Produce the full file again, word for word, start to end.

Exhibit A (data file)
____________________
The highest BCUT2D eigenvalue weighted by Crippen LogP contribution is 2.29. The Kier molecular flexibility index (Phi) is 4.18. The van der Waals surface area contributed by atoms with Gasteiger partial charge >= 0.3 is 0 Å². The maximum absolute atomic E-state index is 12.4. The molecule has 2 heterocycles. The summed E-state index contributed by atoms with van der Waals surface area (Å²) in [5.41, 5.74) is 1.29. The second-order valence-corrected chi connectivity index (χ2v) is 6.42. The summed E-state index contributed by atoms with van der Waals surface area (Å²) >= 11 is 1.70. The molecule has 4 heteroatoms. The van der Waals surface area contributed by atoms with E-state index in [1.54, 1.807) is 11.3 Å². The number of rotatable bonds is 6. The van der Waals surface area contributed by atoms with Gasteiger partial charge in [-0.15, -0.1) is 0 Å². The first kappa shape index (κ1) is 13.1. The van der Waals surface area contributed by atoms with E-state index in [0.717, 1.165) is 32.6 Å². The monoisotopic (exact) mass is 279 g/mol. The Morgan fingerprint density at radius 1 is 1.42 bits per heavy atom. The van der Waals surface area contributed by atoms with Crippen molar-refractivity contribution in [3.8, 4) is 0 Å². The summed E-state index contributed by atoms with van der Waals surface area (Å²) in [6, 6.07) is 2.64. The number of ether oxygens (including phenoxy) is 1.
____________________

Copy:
The highest BCUT2D eigenvalue weighted by Crippen LogP contribution is 2.29. The Kier molecular flexibility index (Phi) is 4.18. The van der Waals surface area contributed by atoms with Gasteiger partial charge >= 0.3 is 0 Å². The maximum absolute atomic E-state index is 12.4. The molecule has 2 heterocycles. The summed E-state index contributed by atoms with van der Waals surface area (Å²) in [5.41, 5.74) is 1.29. The second-order valence-corrected chi connectivity index (χ2v) is 6.42. The summed E-state index contributed by atoms with van der Waals surface area (Å²) >= 11 is 1.70. The molecule has 4 heteroatoms. The van der Waals surface area contributed by atoms with E-state index in [1.54, 1.807) is 11.3 Å². The number of rotatable bonds is 6. The van der Waals surface area contributed by atoms with Gasteiger partial charge in [-0.15, -0.1) is 0 Å². The first kappa shape index (κ1) is 13.1. The van der Waals surface area contributed by atoms with E-state index in [0.717, 1.165) is 32.6 Å². The monoisotopic (exact) mass is 279 g/mol. The Morgan fingerprint density at radius 1 is 1.42 bits per heavy atom. The van der Waals surface area contributed by atoms with Crippen molar-refractivity contribution in [3.8, 4) is 0 Å². The summed E-state index contributed by atoms with van der Waals surface area (Å²) in [6, 6.07) is 2.64. The number of ether oxygens (including phenoxy) is 1.